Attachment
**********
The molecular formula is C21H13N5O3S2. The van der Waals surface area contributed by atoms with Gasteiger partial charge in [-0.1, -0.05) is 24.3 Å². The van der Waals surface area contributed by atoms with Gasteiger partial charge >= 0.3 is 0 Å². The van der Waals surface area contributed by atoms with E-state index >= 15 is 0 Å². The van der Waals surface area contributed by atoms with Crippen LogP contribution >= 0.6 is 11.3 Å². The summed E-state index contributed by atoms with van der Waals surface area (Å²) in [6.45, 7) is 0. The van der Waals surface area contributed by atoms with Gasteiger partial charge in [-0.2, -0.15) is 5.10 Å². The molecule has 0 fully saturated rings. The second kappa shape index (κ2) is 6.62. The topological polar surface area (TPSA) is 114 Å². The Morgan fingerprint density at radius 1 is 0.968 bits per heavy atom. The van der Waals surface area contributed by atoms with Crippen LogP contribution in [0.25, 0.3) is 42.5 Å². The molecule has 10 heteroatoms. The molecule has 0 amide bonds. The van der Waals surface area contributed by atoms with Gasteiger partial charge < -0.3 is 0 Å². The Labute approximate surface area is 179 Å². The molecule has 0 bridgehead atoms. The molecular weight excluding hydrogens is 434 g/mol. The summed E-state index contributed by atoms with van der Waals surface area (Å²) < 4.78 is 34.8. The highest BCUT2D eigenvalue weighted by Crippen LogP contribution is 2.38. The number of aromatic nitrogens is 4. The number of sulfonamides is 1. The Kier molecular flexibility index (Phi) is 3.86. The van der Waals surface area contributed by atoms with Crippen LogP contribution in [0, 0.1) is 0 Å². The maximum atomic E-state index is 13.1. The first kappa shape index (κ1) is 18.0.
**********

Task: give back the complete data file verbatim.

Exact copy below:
The molecular formula is C21H13N5O3S2. The van der Waals surface area contributed by atoms with Gasteiger partial charge in [-0.1, -0.05) is 24.3 Å². The van der Waals surface area contributed by atoms with Gasteiger partial charge >= 0.3 is 0 Å². The van der Waals surface area contributed by atoms with E-state index >= 15 is 0 Å². The van der Waals surface area contributed by atoms with Crippen LogP contribution >= 0.6 is 11.3 Å². The summed E-state index contributed by atoms with van der Waals surface area (Å²) in [6.45, 7) is 0. The van der Waals surface area contributed by atoms with Gasteiger partial charge in [-0.2, -0.15) is 5.10 Å². The molecule has 0 fully saturated rings. The second kappa shape index (κ2) is 6.62. The topological polar surface area (TPSA) is 114 Å². The Morgan fingerprint density at radius 1 is 0.968 bits per heavy atom. The van der Waals surface area contributed by atoms with Crippen LogP contribution in [0.25, 0.3) is 42.5 Å². The molecule has 10 heteroatoms. The molecule has 0 amide bonds. The van der Waals surface area contributed by atoms with Gasteiger partial charge < -0.3 is 0 Å². The Labute approximate surface area is 179 Å². The molecule has 0 bridgehead atoms. The molecular weight excluding hydrogens is 434 g/mol. The summed E-state index contributed by atoms with van der Waals surface area (Å²) < 4.78 is 34.8. The highest BCUT2D eigenvalue weighted by Crippen LogP contribution is 2.38. The number of aromatic nitrogens is 4. The number of sulfonamides is 1. The Kier molecular flexibility index (Phi) is 3.86. The van der Waals surface area contributed by atoms with Crippen LogP contribution in [0, 0.1) is 0 Å². The maximum atomic E-state index is 13.1. The first kappa shape index (κ1) is 18.0.